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Archive for the ‘Tar Talk’ Category

Tabitha Anne Holton was a 22-year-old woman who became North Carolina’s first female attorney after successfully passing the bar examination, alongside her brother, Samuel Melanchthon Holton, in 1878. Her success was published in both Northern and Southern newspapers and drew a variety of comments, including some about her appearance. She practiced with her brother in […]

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Here’s something for you to contemplate over the weekend. In her trek through North Carolina in 1939, famed documentary photographer Dorothea Lange captured the photo above in Pittsboro. Lange offered no details other than those that appear in the above caption. So it’s hard to know why she decided to turn her camera toward the […]

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Last Friday, after 190 years, 2 months, and 5 days, the Daily Southerner of Tarboro ceased publication. The publication put down roots in Tarboro after editor and founder George Howard moved the paper from Halifax in 1826. North Carolina Historic Newspapers has digitized issues of the Tarboro’ Press (and its successors under different titles) from […]

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Earlier this week, we ran across a New York Times article about Ida O’Keeffe, the younger sister of artist Georgia O’Keeffe. Intrigued by the mention of some time spent teaching in North Carolina, we did some investigating of our own.  O’Keeffe taught art at Pembroke State College (now University of North Carolina at Pembroke) during the […]

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The waters off the North Carolina coast have long proved treacherous for ships.  By some estimates more than 3,000 vessels have met their fates in the area commonly known as the “Graveyard of the Atlantic.”  A particularly dangerous location along the North Carolina coast is known as Diamond Shoals.  Here, cool water from the north and […]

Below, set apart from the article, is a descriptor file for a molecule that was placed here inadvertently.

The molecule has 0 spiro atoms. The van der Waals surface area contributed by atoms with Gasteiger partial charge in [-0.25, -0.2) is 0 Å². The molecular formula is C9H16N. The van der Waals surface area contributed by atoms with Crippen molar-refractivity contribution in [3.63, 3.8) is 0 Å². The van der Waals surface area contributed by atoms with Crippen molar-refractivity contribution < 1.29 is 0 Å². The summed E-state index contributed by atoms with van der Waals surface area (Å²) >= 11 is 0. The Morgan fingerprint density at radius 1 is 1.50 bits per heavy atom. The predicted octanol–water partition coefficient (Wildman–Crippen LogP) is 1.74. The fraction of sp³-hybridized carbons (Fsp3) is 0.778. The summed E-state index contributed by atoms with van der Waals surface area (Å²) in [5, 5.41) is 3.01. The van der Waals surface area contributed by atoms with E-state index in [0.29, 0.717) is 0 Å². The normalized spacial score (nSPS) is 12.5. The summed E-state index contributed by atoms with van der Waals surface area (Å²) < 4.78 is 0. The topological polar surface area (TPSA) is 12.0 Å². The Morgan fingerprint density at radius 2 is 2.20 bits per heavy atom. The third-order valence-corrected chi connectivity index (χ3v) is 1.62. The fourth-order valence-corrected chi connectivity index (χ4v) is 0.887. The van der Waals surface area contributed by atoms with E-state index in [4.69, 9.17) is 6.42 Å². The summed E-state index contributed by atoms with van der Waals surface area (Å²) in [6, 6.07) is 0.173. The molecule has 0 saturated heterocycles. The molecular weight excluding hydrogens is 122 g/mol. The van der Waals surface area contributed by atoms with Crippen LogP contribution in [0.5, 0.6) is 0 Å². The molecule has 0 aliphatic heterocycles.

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Now about the editor’s note and the ‘small southern college’—if you see anyone who has also read the note, for God’s sake make plain what I think you understand already—that I had nothing to do with it and didn’t see it until it was published. I do not deny that I may be capable of […]

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While browsing The Independent, an historic newspaper from Elizabeth City, I was intrigued by an advertisement for The Shad Man. Although the nickname amused me, I questioned the ad’s presence in a North Carolina newspaper. The advertisement was for a vendor at the Dock Street Fish Market in Philadelphia—some 300 miles north of Elizabeth City! […]

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Lest you need a reminder, it’s tax day. And this year marks the 101st anniversary of ratification of the Constitutional amendment giving the federal government the power to tax your income. With Delaware’s ratification on February 3, 1913, the 16th Amendment was added to the U.S. Constitution. North Carolina was the 20th state to ratify […]

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We pride ourselves on quick responses in the North Carolina Collection. But in one instance (and I’d like to believe it’s just one), we failed. In April 2010, we featured this postcard of Aunt Betsy Holmes, Uncle Bill and Joe the Ox on North Carolina Miscellany. We have several different postcards of Aunt Betsy, her […]

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Sir Henry Yelverton, the king’s attorney general, was no friend to Sir Walter Ralegh. Yelverton owed his office to the influence of the Howards, the great and powerful Catholic family, secret pensioners of the king of Spain and long-time virulent enemies of Ralegh. And yet, in the attorney’s solemn address before the King’s Bench at […]

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